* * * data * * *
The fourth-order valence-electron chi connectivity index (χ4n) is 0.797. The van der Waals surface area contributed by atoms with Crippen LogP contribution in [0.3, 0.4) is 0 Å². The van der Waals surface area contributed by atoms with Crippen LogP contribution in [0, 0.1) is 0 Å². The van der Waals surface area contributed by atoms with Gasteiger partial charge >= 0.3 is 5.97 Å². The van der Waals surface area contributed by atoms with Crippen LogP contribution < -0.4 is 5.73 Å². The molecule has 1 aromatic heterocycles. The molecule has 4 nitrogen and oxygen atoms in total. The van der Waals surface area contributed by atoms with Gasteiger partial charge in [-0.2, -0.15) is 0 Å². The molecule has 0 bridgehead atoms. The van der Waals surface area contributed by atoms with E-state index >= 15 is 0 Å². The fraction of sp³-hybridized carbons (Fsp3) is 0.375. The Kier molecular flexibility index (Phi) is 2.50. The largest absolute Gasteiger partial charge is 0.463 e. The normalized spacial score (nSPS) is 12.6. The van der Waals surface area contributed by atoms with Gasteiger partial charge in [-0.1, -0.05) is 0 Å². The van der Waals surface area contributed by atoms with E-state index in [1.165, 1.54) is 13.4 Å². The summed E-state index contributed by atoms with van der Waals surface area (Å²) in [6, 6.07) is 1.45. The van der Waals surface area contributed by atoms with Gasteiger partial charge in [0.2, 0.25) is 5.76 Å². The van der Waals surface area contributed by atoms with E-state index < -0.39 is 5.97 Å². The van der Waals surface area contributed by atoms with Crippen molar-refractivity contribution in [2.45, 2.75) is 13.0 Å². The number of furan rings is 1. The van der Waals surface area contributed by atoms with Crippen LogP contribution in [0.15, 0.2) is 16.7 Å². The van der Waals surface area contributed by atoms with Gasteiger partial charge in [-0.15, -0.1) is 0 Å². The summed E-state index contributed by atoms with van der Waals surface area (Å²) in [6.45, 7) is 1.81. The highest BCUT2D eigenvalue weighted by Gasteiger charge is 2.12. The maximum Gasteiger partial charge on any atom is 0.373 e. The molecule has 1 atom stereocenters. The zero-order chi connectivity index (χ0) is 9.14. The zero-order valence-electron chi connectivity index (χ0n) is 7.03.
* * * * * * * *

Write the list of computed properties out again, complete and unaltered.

The fourth-order valence-electron chi connectivity index (χ4n) is 0.797. The van der Waals surface area contributed by atoms with Crippen LogP contribution in [0.3, 0.4) is 0 Å². The van der Waals surface area contributed by atoms with Crippen LogP contribution in [0, 0.1) is 0 Å². The van der Waals surface area contributed by atoms with Gasteiger partial charge >= 0.3 is 5.97 Å². The van der Waals surface area contributed by atoms with Crippen LogP contribution < -0.4 is 5.73 Å². The molecule has 1 aromatic heterocycles. The molecule has 4 nitrogen and oxygen atoms in total. The van der Waals surface area contributed by atoms with Gasteiger partial charge in [-0.2, -0.15) is 0 Å². The molecule has 0 bridgehead atoms. The van der Waals surface area contributed by atoms with E-state index >= 15 is 0 Å². The fraction of sp³-hybridized carbons (Fsp3) is 0.375. The Kier molecular flexibility index (Phi) is 2.50. The largest absolute Gasteiger partial charge is 0.463 e. The normalized spacial score (nSPS) is 12.6. The van der Waals surface area contributed by atoms with Gasteiger partial charge in [-0.1, -0.05) is 0 Å². The van der Waals surface area contributed by atoms with E-state index in [1.165, 1.54) is 13.4 Å². The summed E-state index contributed by atoms with van der Waals surface area (Å²) in [6, 6.07) is 1.45. The van der Waals surface area contributed by atoms with Gasteiger partial charge in [0.2, 0.25) is 5.76 Å². The van der Waals surface area contributed by atoms with E-state index < -0.39 is 5.97 Å². The van der Waals surface area contributed by atoms with Crippen molar-refractivity contribution in [2.45, 2.75) is 13.0 Å². The number of furan rings is 1. The van der Waals surface area contributed by atoms with Crippen LogP contribution in [0.15, 0.2) is 16.7 Å². The van der Waals surface area contributed by atoms with Gasteiger partial charge in [-0.15, -0.1) is 0 Å². The summed E-state index contributed by atoms with van der Waals surface area (Å²) in [6.45, 7) is 1.81. The highest BCUT2D eigenvalue weighted by Gasteiger charge is 2.12. The maximum Gasteiger partial charge on any atom is 0.373 e. The molecule has 1 atom stereocenters. The zero-order chi connectivity index (χ0) is 9.14. The zero-order valence-electron chi connectivity index (χ0n) is 7.03.